Chapter 10. Presenting Page Elements


  • When the "Three-Click Rule" Wreaks Havoc

322 Should You Design for Scrolling?

  • Four Rules of Scrolling

329 Guiding Users, Step by Step

  • Tip: Beware of Magic Numbers

333 Keep Like with Like

  • Sloppy Formatting of Forms

  • Look at Me!

344 Satisfy Your Users' Expectations

347 Using White Space

A company has only a browser-size canvas on which to present its message on the Web. People garner their impressions of a Web site based on what they see at a glance, and there's no guarantee that that will be everything on the first screeneven items that are bold and flashing. Web users have learned through experience to expect certain items in certain areas and to ignore others. Understanding users' behavior and expectations can help you create layouts that satisfy them and make it more likely that they'll get your message.

Web designers must convey abundant information about a company or organization in a very limited space. Emphasizing the information that is of the highest priority to users is critical to attracting their interest. Conducting user testing will help you understand your audience so that you can match your site's design to its needs.

Common page layout mistakes include:

  • Page not structured in prioritized order

  • Interactions overly complex and don't offer guidance

  • Related areas not grouped in close proximity

  • Elements not properly aligned to create order

  • Elements not placed where people expect

  • Too many elements on page

Following usability guidelines for presenting page elements can help you avoid these mistakes.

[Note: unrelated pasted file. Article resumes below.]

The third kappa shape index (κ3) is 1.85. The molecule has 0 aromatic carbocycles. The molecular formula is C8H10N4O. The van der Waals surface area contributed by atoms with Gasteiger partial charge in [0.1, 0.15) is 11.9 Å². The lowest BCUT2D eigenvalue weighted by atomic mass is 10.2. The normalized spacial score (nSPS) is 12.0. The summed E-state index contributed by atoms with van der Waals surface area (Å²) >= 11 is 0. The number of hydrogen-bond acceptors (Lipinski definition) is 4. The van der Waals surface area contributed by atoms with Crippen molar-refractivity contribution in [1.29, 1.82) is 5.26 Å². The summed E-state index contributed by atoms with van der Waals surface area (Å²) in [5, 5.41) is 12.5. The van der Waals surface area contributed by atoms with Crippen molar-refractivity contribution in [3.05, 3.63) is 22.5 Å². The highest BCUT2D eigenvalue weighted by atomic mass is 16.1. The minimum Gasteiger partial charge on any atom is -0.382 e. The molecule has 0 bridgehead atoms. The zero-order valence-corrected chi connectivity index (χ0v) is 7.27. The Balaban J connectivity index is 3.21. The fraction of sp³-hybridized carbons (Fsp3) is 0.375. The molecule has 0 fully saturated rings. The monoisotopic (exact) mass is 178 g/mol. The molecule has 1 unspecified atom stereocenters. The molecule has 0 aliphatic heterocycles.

When the "Three-Click Rule" Wreaks Havoc

The three-click rule espoused by some people states that any information on a Web site should be reachable from the homepage in three clicks or less. However, this has never been one of our usability guidelines.

In fact, we found that users' ability to find products on an e-commerce site increased by 600 percent after the design was changed so that products were four clicks from the homepage instead of three. Even with one more click, the revised design was faster and more manageable because users didn't have to spend as much time thinking about where to click.

The three-click rule seems intuitivea good way to respect users' timewhich is probably why it has achieved the status of usability folklore. However, it doesn't hold up in testing for one simple reason: What makes users give up is the total amount of trouble you put them through. Yes, each click is extra trouble, so longer paths are worse than shorter paths, all else being equal. But all else isn't equal because having to think more about each click and having a greater risk of clicking the wrong link creates trouble in itselfusually much more trouble than a simple extra click on an obvious link. Attempts to force a large Web site to fit with the three-click rule usually result in obscure and overloaded navigation systems.





Prioritizing Web Usability
Prioritizing Web Usability
ISBN: 0321350316
EAN: 2147483647
Year: 2006
Pages: 107

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